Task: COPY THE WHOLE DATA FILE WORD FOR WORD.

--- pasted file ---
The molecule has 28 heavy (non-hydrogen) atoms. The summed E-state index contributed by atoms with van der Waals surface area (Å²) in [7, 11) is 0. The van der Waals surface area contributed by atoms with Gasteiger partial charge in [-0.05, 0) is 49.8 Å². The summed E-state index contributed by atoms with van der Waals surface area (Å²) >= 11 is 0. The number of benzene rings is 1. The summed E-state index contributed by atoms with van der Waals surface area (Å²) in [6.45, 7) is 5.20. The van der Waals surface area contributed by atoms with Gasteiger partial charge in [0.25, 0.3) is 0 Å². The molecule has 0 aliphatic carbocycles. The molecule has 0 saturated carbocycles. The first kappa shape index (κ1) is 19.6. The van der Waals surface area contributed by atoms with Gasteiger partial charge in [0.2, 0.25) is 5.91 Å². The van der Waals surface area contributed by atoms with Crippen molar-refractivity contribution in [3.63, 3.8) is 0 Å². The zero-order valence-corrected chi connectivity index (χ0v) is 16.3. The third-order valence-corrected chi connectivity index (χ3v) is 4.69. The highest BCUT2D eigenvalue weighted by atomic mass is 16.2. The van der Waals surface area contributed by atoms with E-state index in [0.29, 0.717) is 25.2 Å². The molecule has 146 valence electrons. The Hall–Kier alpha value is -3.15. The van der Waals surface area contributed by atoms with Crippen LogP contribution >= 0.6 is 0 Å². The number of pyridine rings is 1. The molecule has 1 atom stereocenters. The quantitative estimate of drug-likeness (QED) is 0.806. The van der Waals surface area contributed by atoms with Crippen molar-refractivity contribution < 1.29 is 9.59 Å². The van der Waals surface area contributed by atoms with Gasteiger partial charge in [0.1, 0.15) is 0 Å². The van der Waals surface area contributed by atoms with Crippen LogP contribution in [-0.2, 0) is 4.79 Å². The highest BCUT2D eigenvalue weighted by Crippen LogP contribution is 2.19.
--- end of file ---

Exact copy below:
The molecule has 28 heavy (non-hydrogen) atoms. The summed E-state index contributed by atoms with van der Waals surface area (Å²) in [7, 11) is 0. The van der Waals surface area contributed by atoms with Gasteiger partial charge in [-0.05, 0) is 49.8 Å². The summed E-state index contributed by atoms with van der Waals surface area (Å²) >= 11 is 0. The number of benzene rings is 1. The summed E-state index contributed by atoms with van der Waals surface area (Å²) in [6.45, 7) is 5.20. The van der Waals surface area contributed by atoms with Gasteiger partial charge in [0.25, 0.3) is 0 Å². The molecule has 0 aliphatic carbocycles. The molecule has 0 saturated carbocycles. The first kappa shape index (κ1) is 19.6. The van der Waals surface area contributed by atoms with Gasteiger partial charge in [0.2, 0.25) is 5.91 Å². The van der Waals surface area contributed by atoms with Crippen molar-refractivity contribution in [3.63, 3.8) is 0 Å². The zero-order valence-corrected chi connectivity index (χ0v) is 16.3. The third-order valence-corrected chi connectivity index (χ3v) is 4.69. The highest BCUT2D eigenvalue weighted by atomic mass is 16.2. The van der Waals surface area contributed by atoms with E-state index in [0.29, 0.717) is 25.2 Å². The molecule has 146 valence electrons. The Hall–Kier alpha value is -3.15. The van der Waals surface area contributed by atoms with Crippen LogP contribution >= 0.6 is 0 Å². The number of pyridine rings is 1. The molecule has 1 atom stereocenters. The quantitative estimate of drug-likeness (QED) is 0.806. The van der Waals surface area contributed by atoms with Crippen molar-refractivity contribution < 1.29 is 9.59 Å². The van der Waals surface area contributed by atoms with Gasteiger partial charge in [0.1, 0.15) is 0 Å². The van der Waals surface area contributed by atoms with Crippen LogP contribution in [-0.2, 0) is 4.79 Å². The highest BCUT2D eigenvalue weighted by Crippen LogP contribution is 2.19.